The Anti-Establishment Movements

I wonder why Republicans are surprised (and now, panicked) at the strong showing of Donald Trump in this year’s presidential primaries. It really is very much like Frankenstein’s monster, created wholly by their anti-government rhetoric over the last, really, decades.

The “anti establishment” movement represented by Trump on the “right” (if he really is right of center — who knows?) and Bernie Sanders on the “left” (and he is certainly left of center…way left!) may look somewhat the same to the casual observer. But they are very different.

Senator Sanders represents a long-suppressed socialism which has finally been given the light of day by the obscenely widening gap between rich and poor which opened up under the two Bush terms and has seen no sign of diminishing under President Obama, blocked as he has been at every turn by a Republican Congress wholly in the pocket of corporate America, big oil, and Wall Street. Sanders is clearly not anti-government! He is anti runaway capitalism. Indeed, he would increase the size of the federal government which he sees as a kind of “New Deal” protector of the little guy and gal.

Real estate mogul Donald Trump is the logical product of the “new” Republicanism which not only wants smaller government, but seems to despise the very idea of government itself. It eludes me how people who hate the U.S. government so much should wish to be elected to serve in it and indeed spend millions and millions of dollars running for the highest government office in the land.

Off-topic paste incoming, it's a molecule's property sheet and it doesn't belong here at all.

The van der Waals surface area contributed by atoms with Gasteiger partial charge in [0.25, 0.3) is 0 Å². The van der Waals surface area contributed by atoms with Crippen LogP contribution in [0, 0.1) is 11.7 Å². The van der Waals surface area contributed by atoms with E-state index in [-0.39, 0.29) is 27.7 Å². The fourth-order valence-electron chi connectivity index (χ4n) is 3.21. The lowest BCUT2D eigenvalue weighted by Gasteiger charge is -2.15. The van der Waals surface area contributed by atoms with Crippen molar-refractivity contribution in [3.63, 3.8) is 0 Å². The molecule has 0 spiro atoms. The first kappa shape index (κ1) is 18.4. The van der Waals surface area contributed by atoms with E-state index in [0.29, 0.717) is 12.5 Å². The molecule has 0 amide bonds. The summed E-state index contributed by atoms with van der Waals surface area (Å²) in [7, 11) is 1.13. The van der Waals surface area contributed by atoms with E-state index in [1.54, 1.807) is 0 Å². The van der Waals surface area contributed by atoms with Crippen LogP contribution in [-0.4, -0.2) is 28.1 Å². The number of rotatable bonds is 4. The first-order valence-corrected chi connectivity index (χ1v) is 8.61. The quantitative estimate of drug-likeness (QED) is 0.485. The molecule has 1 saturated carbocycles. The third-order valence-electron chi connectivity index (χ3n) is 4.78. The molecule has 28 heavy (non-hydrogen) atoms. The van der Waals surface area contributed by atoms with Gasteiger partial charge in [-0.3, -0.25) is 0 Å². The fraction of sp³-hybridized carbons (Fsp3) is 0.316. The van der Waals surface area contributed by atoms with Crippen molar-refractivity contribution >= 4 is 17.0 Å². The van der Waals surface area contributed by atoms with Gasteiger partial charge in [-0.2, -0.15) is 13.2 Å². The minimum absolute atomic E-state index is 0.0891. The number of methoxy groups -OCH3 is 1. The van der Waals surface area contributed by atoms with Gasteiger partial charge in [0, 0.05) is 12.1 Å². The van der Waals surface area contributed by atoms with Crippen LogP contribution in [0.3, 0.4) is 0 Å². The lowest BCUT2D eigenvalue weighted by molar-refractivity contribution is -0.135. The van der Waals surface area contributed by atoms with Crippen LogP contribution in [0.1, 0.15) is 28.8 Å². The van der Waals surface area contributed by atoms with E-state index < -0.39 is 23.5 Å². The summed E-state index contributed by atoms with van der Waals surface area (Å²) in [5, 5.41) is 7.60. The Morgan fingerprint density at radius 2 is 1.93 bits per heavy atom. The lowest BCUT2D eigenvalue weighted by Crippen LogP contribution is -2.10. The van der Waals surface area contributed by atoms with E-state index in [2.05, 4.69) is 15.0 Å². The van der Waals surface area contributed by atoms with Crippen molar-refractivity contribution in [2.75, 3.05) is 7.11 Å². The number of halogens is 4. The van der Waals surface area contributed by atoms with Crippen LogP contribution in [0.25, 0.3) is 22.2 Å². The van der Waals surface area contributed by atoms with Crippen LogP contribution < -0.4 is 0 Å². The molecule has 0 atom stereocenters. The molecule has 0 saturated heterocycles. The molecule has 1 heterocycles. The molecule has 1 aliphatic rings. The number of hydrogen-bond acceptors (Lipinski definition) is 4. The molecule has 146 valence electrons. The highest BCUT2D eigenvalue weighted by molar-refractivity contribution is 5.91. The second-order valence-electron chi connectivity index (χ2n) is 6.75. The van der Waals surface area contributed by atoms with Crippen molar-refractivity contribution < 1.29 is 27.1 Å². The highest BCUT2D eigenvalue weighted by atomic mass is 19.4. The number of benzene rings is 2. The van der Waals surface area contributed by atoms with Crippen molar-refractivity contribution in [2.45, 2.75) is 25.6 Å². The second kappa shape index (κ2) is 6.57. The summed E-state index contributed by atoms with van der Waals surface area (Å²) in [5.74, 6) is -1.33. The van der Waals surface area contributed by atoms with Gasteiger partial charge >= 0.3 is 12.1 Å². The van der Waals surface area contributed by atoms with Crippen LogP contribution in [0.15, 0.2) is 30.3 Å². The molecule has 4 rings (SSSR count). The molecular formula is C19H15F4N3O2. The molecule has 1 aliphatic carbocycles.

Although a lifelong Democrat, I have nothing but respect for the kind of fiscally conservative, socially moderate, internationalist Republicanism I found when I moved to Iowa nearly thirty years ago. Former Republican governors like Robert Ray, Congressmen like Jim Leech, and state senators like Maggie Tinsman would not, and do not, even recognize the Republican party in their state today, high-jacked as it has been by right wing “evangelicals.”

Sadly, the Party has only itself to blame by setting the stage for Donald Trump in the first place and failing to mount a credible opposition to him early in this campaign. I would be shocked if he is not the Republican nominee selected to run against Hillary or Bernie.

But I don’t know who is actually more dangerous — Trump or Ted Cruz.

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